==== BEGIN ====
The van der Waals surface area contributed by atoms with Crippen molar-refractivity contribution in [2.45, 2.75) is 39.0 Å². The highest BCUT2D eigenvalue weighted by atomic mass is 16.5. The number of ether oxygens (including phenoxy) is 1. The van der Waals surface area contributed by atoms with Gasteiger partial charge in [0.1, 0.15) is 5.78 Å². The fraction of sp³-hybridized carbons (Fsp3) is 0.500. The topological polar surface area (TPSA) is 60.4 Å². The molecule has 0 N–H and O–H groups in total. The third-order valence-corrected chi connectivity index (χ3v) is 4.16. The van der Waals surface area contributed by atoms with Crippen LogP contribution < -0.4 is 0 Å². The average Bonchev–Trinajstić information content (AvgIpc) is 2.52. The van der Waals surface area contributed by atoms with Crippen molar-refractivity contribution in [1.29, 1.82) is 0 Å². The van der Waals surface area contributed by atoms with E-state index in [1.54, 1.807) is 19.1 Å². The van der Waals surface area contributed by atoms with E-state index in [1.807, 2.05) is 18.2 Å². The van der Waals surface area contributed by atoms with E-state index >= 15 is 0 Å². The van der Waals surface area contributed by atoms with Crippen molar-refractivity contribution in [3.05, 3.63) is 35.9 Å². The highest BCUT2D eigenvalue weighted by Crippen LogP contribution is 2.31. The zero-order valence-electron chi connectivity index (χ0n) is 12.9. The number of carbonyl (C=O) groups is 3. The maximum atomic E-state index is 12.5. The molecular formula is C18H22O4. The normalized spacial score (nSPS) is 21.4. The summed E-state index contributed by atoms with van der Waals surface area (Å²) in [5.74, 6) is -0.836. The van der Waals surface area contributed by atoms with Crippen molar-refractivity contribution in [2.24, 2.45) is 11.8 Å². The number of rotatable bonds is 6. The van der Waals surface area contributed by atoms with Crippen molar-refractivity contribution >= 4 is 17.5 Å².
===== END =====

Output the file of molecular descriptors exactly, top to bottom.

The van der Waals surface area contributed by atoms with Crippen molar-refractivity contribution in [2.45, 2.75) is 39.0 Å². The highest BCUT2D eigenvalue weighted by atomic mass is 16.5. The number of ether oxygens (including phenoxy) is 1. The van der Waals surface area contributed by atoms with Gasteiger partial charge in [0.1, 0.15) is 5.78 Å². The fraction of sp³-hybridized carbons (Fsp3) is 0.500. The topological polar surface area (TPSA) is 60.4 Å². The molecule has 0 N–H and O–H groups in total. The third-order valence-corrected chi connectivity index (χ3v) is 4.16. The van der Waals surface area contributed by atoms with Crippen LogP contribution < -0.4 is 0 Å². The average Bonchev–Trinajstić information content (AvgIpc) is 2.52. The van der Waals surface area contributed by atoms with Crippen molar-refractivity contribution in [1.29, 1.82) is 0 Å². The van der Waals surface area contributed by atoms with E-state index in [1.54, 1.807) is 19.1 Å². The van der Waals surface area contributed by atoms with E-state index in [1.807, 2.05) is 18.2 Å². The van der Waals surface area contributed by atoms with E-state index >= 15 is 0 Å². The van der Waals surface area contributed by atoms with Crippen molar-refractivity contribution in [3.05, 3.63) is 35.9 Å². The highest BCUT2D eigenvalue weighted by Crippen LogP contribution is 2.31. The zero-order valence-electron chi connectivity index (χ0n) is 12.9. The number of carbonyl (C=O) groups is 3. The maximum atomic E-state index is 12.5. The molecular formula is C18H22O4. The normalized spacial score (nSPS) is 21.4. The summed E-state index contributed by atoms with van der Waals surface area (Å²) in [5.74, 6) is -0.836. The van der Waals surface area contributed by atoms with Crippen molar-refractivity contribution in [2.24, 2.45) is 11.8 Å². The number of rotatable bonds is 6. The van der Waals surface area contributed by atoms with Crippen molar-refractivity contribution >= 4 is 17.5 Å².